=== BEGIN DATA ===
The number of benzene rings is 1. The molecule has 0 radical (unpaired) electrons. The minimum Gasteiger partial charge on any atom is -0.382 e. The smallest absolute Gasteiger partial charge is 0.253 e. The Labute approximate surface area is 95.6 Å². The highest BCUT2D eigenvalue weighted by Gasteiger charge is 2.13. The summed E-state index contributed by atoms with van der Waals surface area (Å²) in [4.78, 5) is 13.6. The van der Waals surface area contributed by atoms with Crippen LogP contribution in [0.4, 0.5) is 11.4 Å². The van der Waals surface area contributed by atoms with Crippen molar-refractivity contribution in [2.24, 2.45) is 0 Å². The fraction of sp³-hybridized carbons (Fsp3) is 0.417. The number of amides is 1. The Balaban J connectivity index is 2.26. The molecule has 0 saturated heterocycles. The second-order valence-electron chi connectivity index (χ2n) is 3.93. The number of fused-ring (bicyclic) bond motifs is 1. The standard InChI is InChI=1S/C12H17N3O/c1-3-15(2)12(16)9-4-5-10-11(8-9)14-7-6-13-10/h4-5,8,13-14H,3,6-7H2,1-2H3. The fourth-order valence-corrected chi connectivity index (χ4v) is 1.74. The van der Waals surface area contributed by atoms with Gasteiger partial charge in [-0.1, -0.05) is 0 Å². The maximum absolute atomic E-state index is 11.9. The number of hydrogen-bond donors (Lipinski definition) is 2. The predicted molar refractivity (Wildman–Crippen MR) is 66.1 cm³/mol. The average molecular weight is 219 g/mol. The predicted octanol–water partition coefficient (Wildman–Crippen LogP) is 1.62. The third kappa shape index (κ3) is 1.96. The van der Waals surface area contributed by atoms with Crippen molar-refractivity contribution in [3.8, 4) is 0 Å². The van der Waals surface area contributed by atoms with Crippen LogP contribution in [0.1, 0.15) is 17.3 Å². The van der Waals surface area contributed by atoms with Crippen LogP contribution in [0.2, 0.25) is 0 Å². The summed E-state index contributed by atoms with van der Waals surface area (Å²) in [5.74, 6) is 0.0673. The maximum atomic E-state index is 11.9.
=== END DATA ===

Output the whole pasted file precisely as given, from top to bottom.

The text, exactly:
The number of benzene rings is 1. The molecule has 0 radical (unpaired) electrons. The minimum Gasteiger partial charge on any atom is -0.382 e. The smallest absolute Gasteiger partial charge is 0.253 e. The Labute approximate surface area is 95.6 Å². The highest BCUT2D eigenvalue weighted by Gasteiger charge is 2.13. The summed E-state index contributed by atoms with van der Waals surface area (Å²) in [4.78, 5) is 13.6. The van der Waals surface area contributed by atoms with Crippen LogP contribution in [0.4, 0.5) is 11.4 Å². The van der Waals surface area contributed by atoms with Crippen molar-refractivity contribution in [2.24, 2.45) is 0 Å². The fraction of sp³-hybridized carbons (Fsp3) is 0.417. The number of amides is 1. The Balaban J connectivity index is 2.26. The molecule has 0 saturated heterocycles. The second-order valence-electron chi connectivity index (χ2n) is 3.93. The number of fused-ring (bicyclic) bond motifs is 1. The standard InChI is InChI=1S/C12H17N3O/c1-3-15(2)12(16)9-4-5-10-11(8-9)14-7-6-13-10/h4-5,8,13-14H,3,6-7H2,1-2H3. The fourth-order valence-corrected chi connectivity index (χ4v) is 1.74. The van der Waals surface area contributed by atoms with Gasteiger partial charge in [-0.1, -0.05) is 0 Å². The maximum absolute atomic E-state index is 11.9. The number of hydrogen-bond donors (Lipinski definition) is 2. The predicted molar refractivity (Wildman–Crippen MR) is 66.1 cm³/mol. The average molecular weight is 219 g/mol. The predicted octanol–water partition coefficient (Wildman–Crippen LogP) is 1.62. The third kappa shape index (κ3) is 1.96. The van der Waals surface area contributed by atoms with Crippen molar-refractivity contribution in [3.8, 4) is 0 Å². The van der Waals surface area contributed by atoms with Crippen LogP contribution in [0.1, 0.15) is 17.3 Å². The van der Waals surface area contributed by atoms with Crippen LogP contribution in [0.2, 0.25) is 0 Å². The summed E-state index contributed by atoms with van der Waals surface area (Å²) in [5.74, 6) is 0.0673. The maximum atomic E-state index is 11.9.